It’s hard for voters to trust leaders who won’t promise true integrity

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The Conversation: It’s hard for voters to trust leaders who won’t promise true integrity 27 November 2014, Colleen Lewis Adjunct Professor, National Centre for Australian Studies at Monash University

What are we voting for? Certainly not decisions made in MPs’ own interest or that of political parties or business cronies, but the present system lets that happen. AAP/Andrew Brownbill
The Accountability Round Table (ART), a non-partisan organisation, wrote to the three major political parties two months ago seeking their position on three important arms of Victoria’s integrity system: Freedom of Information, the Independent Broad-Based Anti-Corruption Commission, and political donations.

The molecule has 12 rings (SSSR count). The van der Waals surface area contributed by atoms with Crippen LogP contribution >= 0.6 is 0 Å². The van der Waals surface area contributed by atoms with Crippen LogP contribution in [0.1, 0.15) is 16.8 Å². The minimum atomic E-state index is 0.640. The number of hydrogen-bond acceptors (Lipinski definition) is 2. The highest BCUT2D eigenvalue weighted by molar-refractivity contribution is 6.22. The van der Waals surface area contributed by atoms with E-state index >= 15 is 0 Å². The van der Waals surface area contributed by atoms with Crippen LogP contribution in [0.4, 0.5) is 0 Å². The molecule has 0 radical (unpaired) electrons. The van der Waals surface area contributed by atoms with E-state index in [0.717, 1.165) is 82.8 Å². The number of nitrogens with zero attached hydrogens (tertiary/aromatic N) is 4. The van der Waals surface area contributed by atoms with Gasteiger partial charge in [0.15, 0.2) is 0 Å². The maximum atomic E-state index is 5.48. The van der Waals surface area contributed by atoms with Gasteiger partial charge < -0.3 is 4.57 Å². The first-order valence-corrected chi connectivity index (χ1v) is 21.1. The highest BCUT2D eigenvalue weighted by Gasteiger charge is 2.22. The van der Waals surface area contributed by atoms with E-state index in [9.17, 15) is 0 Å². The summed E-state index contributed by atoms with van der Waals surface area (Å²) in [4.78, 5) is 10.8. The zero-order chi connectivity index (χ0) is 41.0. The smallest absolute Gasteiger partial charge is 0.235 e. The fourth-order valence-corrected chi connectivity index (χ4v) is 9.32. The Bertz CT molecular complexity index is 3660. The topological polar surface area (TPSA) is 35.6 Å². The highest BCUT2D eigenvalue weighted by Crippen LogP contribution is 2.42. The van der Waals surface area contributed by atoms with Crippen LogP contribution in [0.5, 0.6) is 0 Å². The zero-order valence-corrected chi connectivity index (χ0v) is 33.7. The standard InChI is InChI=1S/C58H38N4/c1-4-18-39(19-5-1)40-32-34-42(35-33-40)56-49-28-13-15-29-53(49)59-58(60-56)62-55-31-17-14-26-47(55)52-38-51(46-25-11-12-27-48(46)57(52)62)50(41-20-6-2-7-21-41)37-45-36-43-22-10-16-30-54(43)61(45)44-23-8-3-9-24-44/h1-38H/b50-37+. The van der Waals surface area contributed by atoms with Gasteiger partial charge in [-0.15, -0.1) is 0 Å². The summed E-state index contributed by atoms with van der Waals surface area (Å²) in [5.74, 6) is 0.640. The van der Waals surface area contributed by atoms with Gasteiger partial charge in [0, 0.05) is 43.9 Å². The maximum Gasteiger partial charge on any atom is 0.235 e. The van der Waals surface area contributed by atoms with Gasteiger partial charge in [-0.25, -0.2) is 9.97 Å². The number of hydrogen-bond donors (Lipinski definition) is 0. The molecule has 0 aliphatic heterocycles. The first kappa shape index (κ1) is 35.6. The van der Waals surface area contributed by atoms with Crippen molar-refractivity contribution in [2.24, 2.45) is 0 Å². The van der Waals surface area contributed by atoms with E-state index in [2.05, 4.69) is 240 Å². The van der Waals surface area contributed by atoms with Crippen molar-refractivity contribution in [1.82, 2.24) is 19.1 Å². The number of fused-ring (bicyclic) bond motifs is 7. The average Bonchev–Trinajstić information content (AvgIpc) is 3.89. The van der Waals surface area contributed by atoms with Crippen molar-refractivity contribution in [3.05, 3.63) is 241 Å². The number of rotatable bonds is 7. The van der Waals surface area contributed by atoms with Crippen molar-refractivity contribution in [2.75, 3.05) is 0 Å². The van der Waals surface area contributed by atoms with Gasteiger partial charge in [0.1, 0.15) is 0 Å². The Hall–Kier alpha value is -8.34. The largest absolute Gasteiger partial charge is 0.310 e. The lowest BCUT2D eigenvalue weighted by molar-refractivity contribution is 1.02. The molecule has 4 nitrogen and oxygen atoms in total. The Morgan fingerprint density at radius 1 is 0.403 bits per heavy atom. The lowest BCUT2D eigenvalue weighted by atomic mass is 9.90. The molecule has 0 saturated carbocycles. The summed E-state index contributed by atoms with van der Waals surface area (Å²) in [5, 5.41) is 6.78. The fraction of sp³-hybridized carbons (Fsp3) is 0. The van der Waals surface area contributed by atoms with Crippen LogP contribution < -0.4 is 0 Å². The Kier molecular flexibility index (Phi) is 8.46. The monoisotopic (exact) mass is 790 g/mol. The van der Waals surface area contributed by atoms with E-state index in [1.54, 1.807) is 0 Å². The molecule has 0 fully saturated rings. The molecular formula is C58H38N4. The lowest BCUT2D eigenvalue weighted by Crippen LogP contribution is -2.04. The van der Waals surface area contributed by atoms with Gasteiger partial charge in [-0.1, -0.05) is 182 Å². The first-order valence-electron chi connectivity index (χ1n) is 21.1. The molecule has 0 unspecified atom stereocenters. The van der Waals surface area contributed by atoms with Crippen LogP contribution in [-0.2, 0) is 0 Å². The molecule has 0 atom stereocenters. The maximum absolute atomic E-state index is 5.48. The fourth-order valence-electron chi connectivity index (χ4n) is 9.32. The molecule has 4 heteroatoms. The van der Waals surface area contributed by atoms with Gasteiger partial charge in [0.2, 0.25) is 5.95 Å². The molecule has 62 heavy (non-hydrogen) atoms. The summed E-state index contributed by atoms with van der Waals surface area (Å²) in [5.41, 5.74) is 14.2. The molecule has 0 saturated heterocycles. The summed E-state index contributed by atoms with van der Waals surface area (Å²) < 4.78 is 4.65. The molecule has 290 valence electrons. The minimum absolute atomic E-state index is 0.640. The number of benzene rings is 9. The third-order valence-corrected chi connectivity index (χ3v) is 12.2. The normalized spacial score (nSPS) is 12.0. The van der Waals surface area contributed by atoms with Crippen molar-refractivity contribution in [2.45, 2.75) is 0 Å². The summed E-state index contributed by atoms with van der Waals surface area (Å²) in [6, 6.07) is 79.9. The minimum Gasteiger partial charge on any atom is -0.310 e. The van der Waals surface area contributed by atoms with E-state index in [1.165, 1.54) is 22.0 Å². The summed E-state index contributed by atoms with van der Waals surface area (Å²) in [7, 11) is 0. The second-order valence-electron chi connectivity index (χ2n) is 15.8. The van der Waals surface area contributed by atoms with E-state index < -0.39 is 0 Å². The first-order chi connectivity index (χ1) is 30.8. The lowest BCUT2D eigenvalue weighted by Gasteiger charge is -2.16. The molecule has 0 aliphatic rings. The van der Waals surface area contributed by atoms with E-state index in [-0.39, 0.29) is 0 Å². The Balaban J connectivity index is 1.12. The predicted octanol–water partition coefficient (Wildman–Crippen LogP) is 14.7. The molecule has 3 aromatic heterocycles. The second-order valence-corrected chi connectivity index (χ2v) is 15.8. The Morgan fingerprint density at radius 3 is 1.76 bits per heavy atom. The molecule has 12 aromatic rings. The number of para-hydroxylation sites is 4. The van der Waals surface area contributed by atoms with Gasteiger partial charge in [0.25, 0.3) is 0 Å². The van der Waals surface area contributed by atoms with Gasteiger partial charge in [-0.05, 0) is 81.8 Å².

While the responses promised to remedy shortcomings, in several areas they fall well short of what is required to ensure transparent and accountable government.

One could be forgiven for thinking that successive governments imagine they are doing the community a favour if they agree to deliver, in an incremental fashion, modicums of accountability and transparency. Well, they aren’t, and voters are acutely aware of this. (More in link)

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